People not for UN resolutions, independence in Kashmir: Padgoankar

Kashmir panel head Dilip Padgoankar on Friday ruffled many features in separatist camp, saying “a small section of people harped on the UN resolutions for independence of Kashmir”.
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Updated on Jan 22, 2011 12:08 AM IST
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Hindustan Times | ByPeerzada Ashiq, Srinagar

Kashmir panel head Dilip Padgoankar on Friday ruffled many features in separatist camp, saying “a small section of people harped on the UN resolutions for independence of Kashmir”.

“Regarding permanent political settlement in J-K, a small but vocal section of opinion harped on UN resolutions, plebiscite and self-determination resulting in independence for the state as it existed before August 1947. Most people we spoke to did not refer to that option,” said Padgoankar at a press conference in Srinagar at the end of four-day visit of New Delhi-appointed three-member interlocutors of the state.

He said most people reiterated their faith in democracy, fundamental rights, pluralism and tolerance. “People sought empowerment to enable them to realize in full measure their political, economic, social and cultural aspirations,” said Padgoankar, who was accompanied by another interlocutor MM Ansari. Third interlocutor Radha Kumar could not make it to Kashmir this time due to illness.

Padgoankar said there was need to devolve power to individuals and communities to avoid J-K’s division along ethnic or religious lines.

Padgoankar’s statement came a day after moderate Hurriyat chairman Mirwaiz Umar Farooq rejected to talk to the interlocutors saying “their report card has nothing to show”.

“He (Dilip) called me up. I reiterated the Hurriyat stand that we made certain suggestions to create conducive atmosphere and change ground realities in Kashmir. Till date, nothing has been done viz-a-viz our suggestions,” the Mirwaiz told the Hindustan Times.

Reacting to Padgoankar’s statement, Prof Abdul Ghani Bhat, a senior moderate leader with the Mirwaiz’s Hurriyat, said, “Yes, there has been little movement in implementation of UN resolutions in the past 60 years. If the resolutions cannot make any headway then a solution can be found through a dialogue process…For a resolution, all parties involved have to show flexibility, open mindedness, political maturity and courage to push forward a dialogue process.”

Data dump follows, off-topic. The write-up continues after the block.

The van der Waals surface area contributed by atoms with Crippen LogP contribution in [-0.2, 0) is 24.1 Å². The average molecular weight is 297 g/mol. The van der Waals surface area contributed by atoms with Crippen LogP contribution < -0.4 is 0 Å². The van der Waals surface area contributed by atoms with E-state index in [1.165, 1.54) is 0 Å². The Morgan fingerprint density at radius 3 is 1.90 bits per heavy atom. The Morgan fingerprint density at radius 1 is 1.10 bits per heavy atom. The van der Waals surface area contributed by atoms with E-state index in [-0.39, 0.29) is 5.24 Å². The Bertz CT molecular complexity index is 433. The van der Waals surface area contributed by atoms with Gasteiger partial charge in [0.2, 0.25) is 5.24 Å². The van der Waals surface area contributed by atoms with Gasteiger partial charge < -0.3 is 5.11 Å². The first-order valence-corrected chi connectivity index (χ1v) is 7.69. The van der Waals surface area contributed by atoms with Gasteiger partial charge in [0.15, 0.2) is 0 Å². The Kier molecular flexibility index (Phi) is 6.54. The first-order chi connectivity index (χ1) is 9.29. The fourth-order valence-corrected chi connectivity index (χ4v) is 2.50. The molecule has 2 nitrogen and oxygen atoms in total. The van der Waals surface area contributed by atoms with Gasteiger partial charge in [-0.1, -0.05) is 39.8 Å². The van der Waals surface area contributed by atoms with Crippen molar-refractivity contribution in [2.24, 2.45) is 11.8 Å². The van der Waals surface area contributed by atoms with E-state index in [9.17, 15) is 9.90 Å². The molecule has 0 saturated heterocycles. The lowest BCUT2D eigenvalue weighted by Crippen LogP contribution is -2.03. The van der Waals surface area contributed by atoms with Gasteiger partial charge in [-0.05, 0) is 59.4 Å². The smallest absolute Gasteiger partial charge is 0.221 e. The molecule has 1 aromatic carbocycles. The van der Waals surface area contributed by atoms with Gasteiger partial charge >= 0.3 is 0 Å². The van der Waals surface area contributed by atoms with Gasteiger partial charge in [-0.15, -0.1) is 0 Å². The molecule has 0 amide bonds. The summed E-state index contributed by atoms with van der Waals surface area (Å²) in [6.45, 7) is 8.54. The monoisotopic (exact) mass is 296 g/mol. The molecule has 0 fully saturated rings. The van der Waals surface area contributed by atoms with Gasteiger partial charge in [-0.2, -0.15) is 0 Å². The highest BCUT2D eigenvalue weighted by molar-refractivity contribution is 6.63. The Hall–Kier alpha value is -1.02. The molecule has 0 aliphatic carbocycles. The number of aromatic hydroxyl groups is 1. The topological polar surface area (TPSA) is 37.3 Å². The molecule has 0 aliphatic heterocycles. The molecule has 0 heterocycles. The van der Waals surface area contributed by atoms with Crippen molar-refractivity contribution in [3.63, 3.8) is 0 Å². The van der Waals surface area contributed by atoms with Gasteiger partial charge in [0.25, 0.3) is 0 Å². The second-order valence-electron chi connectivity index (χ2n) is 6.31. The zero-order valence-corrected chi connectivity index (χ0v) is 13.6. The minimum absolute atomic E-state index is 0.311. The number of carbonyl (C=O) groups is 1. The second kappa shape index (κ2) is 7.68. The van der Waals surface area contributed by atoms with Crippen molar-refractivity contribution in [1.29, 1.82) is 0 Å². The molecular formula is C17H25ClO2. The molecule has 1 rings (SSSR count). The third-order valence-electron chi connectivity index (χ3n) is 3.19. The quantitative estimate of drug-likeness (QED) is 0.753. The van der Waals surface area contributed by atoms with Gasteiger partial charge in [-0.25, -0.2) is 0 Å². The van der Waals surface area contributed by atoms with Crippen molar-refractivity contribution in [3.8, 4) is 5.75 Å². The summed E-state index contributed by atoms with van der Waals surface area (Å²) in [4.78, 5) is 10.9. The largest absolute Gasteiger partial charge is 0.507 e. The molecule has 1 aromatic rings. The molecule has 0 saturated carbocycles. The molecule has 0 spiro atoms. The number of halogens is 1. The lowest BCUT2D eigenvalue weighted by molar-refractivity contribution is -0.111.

Hardline Hurriyat chairman Syed Ali Shah Geelani described Padgoankar’s statement “insignificant and ill-founded”. “The interlocutors take dictations from New Delhi on whom to meet and whom not to meet. They (interlocutors) meet a selective group who sing their tune,” said Geelani adding, “I had made it clear in the past that the interlocutors exercise is futile. It is coming true now”.

To Padgoankar’s asking for formal documents from the Hurriyat factions to be incorporated in their report to be submitted to New Delhi, Geelani said: “We have submitted a five-point proposal on August 31 only. Unless India does not move on those suggestions no dialogue is possible.”

The Mirwaiz had put forth four-point proposal, which demanded withdrawal of security forces from residential areas, villages and towns, end to human rights abuses, release of all political prisoners and revocation of harsh laws like the AFSPA and Disturbed Area Act.

Geelani’s five-point proposal includes most suggests made by the Mirwaiz. Geelani, however, insists on “Kashmir to be declared an international dispute” by New Delhi.

The interlocutors group was constituted in the second week of October by Prime Minister and Home Minister, just four months after the valley witnessed violent protests in 2010. More than 110 protesters and bystanders were allegedly killed in security forces firing when a spate of protests sparked off immediately after the killing of a school boy on June 11 in Srinagar.

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